m_objectBounds = D3DXVECTOR3( maxBounds.x, maxBounds.y, maxBounds.z ); // XYZ
We now have the 8 corners of our bounding box in model space.
Note: this bounding box data can be calculated just once when you first load / initialise your graphic entity and held as a member variable array in your class.
When we need to check for collisions we transform the 8 corners of the bounding box by the world matrix. In Direct3D we can use the D3DXVec3TransformCoord(...) function e.g.
// Transform the 8 corners of our object space bounding box into world space
for( int i = 0; i < 8; i++ )
D3DXVec3TransformCoord( &worldBounds[i], &m_objectBounds[i], &matWorld );
Above is an example of the Dalek rotated into world space. You can see now that we need to hold all 8 transformed corners in order to describe this Oriented Bounding Box (OBB)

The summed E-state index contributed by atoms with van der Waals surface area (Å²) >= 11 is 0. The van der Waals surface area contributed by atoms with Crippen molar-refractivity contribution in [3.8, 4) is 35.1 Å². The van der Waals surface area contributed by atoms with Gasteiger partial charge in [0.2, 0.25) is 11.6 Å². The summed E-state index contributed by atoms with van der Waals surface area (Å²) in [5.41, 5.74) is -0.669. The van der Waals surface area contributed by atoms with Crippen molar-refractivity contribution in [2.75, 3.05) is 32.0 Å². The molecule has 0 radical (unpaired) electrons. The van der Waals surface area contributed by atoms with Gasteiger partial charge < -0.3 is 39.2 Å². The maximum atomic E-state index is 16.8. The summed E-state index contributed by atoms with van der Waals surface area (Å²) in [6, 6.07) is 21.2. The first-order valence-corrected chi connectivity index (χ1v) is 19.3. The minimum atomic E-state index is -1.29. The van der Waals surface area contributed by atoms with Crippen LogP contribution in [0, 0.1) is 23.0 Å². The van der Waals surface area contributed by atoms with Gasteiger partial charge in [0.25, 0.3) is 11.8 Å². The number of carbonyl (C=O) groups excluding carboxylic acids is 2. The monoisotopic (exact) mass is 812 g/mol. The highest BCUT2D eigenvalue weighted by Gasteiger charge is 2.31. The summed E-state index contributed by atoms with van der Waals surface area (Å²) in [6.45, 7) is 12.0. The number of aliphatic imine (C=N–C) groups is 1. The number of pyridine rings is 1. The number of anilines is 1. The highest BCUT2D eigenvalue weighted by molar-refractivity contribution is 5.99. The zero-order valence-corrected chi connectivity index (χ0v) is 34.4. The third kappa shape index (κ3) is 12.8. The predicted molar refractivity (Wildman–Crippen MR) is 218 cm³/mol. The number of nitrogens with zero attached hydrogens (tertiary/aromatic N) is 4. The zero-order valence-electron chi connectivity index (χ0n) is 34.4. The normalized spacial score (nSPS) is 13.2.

We now know how to create a bounding box and transform it into world space. To handle collisions we need to check if another objects bounding box has intersected the Daleks bounding box. With the above 8 corners this would involve some rather complex plane calculations so we can simplify the process even more (at the loss of some accuracy) by converting the 8 point oriented bounding box into a world axis aligned bounding box. This is simple, we just look through the 8 points for the min and max:
Desc: Given the 8 corners of a OBB bounding box in world space, create a AABB bounding box in world space
void CalcAABBFromOBB(const D3DXVECTOR3 *obb,D3DXVECTOR3 *minB,D3DXVECTOR3 *maxB)
for (int i=1;i<8;i++)
if (obb[i].x < minB->x) minB->x=obb[i].x;
if (obb[i].x > maxB->x) maxB->x=obb[i].x;
if (obb[i].y < minB->y) minB->y=obb[i].y;
if (obb[i].y > maxB->y) maxB->y=obb[i].y;
if (obb[i].z < minB->z) minB->z=obb[i].z;
if (obb[i].z > maxB->z) maxB->z=obb[i].z;
Our new bounding box therefore looks like this: